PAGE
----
A Universal Coverage Campaign requires a remarkable amount of planning, logistics, organization, and teamwork amongst the National Malaria Control Program, implementing partners, health structures, Peace Corps Volunteers, and community health volunteers. NetWorks is a program from Johns Hopkins University Center for Communications and was the primary implementing partner of the distribution. They effectively assisted with transportation logistics, finance calculations, and the general collaboration strategy. Many PCVs coordinated with their local health posts and district hospitals to ensure the arrival of the nets and assisted with distribution efforts. I was consistently impressed with the level of cooperation and coordination by all parties.
Throughout distributions, and for two weeks after they were complete, the communication phase took place. Communication activities aimed to get the message out about what UC is, the importance and advantages of using nets, and to reiterate care and repair information. This was where the most incredible work happened …and the most fun! Health volunteers and staff worked together with NetWorks, radio stations, and other local partners to facilitate radio broadcasts and market day information-sharing events. Village meetings were also organized in cooperation with town and village leaders while town criers and traditional communicators led information caravans through more populated areas. Through all of these events, there was no shortage of music, dancing, and even singing popular songs with the lyrics changed in keeping with the theme of educating on malaria and bed nets.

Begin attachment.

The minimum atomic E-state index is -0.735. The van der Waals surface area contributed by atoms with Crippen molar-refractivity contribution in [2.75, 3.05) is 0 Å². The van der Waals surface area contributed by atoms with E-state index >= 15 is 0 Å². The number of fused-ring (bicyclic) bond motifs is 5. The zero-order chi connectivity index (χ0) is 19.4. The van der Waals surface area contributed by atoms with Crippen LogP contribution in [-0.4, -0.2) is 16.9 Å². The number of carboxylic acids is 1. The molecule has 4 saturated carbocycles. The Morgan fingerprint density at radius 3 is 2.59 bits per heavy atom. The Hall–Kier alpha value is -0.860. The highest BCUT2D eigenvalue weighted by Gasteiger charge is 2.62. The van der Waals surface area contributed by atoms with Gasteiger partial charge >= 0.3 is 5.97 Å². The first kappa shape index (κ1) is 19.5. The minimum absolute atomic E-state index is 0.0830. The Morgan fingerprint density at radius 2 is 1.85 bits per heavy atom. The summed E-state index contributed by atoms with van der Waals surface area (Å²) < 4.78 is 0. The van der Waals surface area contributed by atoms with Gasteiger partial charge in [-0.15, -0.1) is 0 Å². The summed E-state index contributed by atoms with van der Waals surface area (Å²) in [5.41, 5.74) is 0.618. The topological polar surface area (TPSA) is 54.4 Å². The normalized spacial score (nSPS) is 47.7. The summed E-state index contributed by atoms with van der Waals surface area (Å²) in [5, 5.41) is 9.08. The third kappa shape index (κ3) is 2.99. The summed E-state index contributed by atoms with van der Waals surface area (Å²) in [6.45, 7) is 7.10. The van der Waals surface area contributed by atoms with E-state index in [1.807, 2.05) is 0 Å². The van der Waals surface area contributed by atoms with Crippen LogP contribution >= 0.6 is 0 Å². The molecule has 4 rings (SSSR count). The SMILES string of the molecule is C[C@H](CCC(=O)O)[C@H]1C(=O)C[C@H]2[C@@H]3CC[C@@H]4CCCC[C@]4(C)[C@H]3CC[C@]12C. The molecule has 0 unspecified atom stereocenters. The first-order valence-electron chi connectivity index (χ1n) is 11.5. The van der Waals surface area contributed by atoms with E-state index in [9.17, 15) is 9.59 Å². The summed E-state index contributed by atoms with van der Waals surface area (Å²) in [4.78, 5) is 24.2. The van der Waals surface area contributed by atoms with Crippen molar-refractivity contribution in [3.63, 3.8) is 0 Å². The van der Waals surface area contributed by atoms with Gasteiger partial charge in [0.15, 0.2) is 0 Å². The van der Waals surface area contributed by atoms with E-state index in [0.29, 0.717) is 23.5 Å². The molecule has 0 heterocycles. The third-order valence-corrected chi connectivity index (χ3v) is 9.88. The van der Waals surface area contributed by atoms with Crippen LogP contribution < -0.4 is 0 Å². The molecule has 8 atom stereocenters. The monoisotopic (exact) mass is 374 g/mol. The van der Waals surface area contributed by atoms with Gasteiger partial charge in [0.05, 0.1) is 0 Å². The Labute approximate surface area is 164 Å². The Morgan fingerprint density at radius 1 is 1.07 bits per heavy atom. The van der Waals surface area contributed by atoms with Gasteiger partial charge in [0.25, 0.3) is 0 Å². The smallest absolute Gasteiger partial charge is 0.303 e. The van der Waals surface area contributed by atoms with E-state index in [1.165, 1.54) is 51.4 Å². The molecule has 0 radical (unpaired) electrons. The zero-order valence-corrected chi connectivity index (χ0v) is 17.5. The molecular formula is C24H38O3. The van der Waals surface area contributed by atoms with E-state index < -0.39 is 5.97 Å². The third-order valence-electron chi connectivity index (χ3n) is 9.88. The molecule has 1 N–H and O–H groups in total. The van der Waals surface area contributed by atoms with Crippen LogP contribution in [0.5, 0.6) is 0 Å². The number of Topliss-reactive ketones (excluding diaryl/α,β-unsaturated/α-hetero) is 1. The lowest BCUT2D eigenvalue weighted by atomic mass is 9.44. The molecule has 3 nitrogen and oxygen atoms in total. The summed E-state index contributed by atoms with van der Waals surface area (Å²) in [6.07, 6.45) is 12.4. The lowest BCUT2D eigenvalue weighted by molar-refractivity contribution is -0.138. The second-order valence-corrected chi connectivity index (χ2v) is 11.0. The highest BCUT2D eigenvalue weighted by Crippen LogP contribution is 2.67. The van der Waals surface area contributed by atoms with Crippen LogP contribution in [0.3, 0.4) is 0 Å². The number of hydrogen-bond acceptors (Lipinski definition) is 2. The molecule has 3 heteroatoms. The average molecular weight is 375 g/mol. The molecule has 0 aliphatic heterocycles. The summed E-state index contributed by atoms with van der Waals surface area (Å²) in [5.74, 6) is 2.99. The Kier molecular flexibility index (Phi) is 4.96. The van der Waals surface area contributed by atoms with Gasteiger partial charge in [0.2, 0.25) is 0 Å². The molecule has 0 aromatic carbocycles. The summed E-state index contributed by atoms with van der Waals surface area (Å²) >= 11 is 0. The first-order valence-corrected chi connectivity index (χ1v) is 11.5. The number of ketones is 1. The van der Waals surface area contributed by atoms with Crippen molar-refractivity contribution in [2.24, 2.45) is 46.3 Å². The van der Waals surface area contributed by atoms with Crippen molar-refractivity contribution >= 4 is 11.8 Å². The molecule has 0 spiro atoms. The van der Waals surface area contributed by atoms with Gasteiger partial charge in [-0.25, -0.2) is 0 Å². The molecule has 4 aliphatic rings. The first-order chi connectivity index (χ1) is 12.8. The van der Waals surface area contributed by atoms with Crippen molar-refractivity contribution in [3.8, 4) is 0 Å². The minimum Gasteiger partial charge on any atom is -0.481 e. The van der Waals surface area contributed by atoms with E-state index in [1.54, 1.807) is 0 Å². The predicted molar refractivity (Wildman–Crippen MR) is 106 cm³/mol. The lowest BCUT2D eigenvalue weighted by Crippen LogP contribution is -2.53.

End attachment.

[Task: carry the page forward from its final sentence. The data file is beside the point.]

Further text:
In addition to participating in many UC-sponsored communication events, we were able to fund and organize two village-wide awareness-raising meetings through our USAID grant with the participation of the villages and Aquadev, a Belgian NGO working with other partners in the Linguere area on malnutrition and other poverty and insecurity issues such as malaria reduction. At these meetings, attendees were asked questions about how to use, care for, and repair their nets. Attendees also talked and sang about malaria prevention and watched net-use demonstrations. Youth and women’s groups performed skits about the importance of using nets and the impact that malaria is having in their communities. At the meeting in the village of Doundodji, one of Senegal’s national television networks, RTS, filmed the events and conducted interviews as a part of their coverage of UC in the Louga region. Throughout communication efforts, I took part in three radio and one television broadcast, traveled to 7 of 8 village awareness raising events, and accompanied the two information caravans in the district.
The results were encouraging; about 1600 people were reached during the communication events I attended, in addition to television and radio audiences. Not only was the local population reached during the communication phase, but because of national coverage of UC, people all over Senegal saw and heard from regional and district staff about the goals, objectives, events, and messages sent by the campaign. For instance, the “3T’s” slogan (Toute la famille, toute l’année, toutes les nuits) encourages every family member to sleep under his or her net every night of the year was widely broadcasted. I saw many community members who were excited to use their new nets and enthusiastic about doing their part to help prevent malaria by regularly and properly using and caring for their new nets.
As the communication phase wrapped up, volunteer health workers started a second door-to-door tour of the district; PCVs also helped with this work in their host communities. During these home visits, volunteers verified that homes received the correct number of nets, that they were properly hung, and clarified any confusion about the nets.
Evaluation and Follow-Up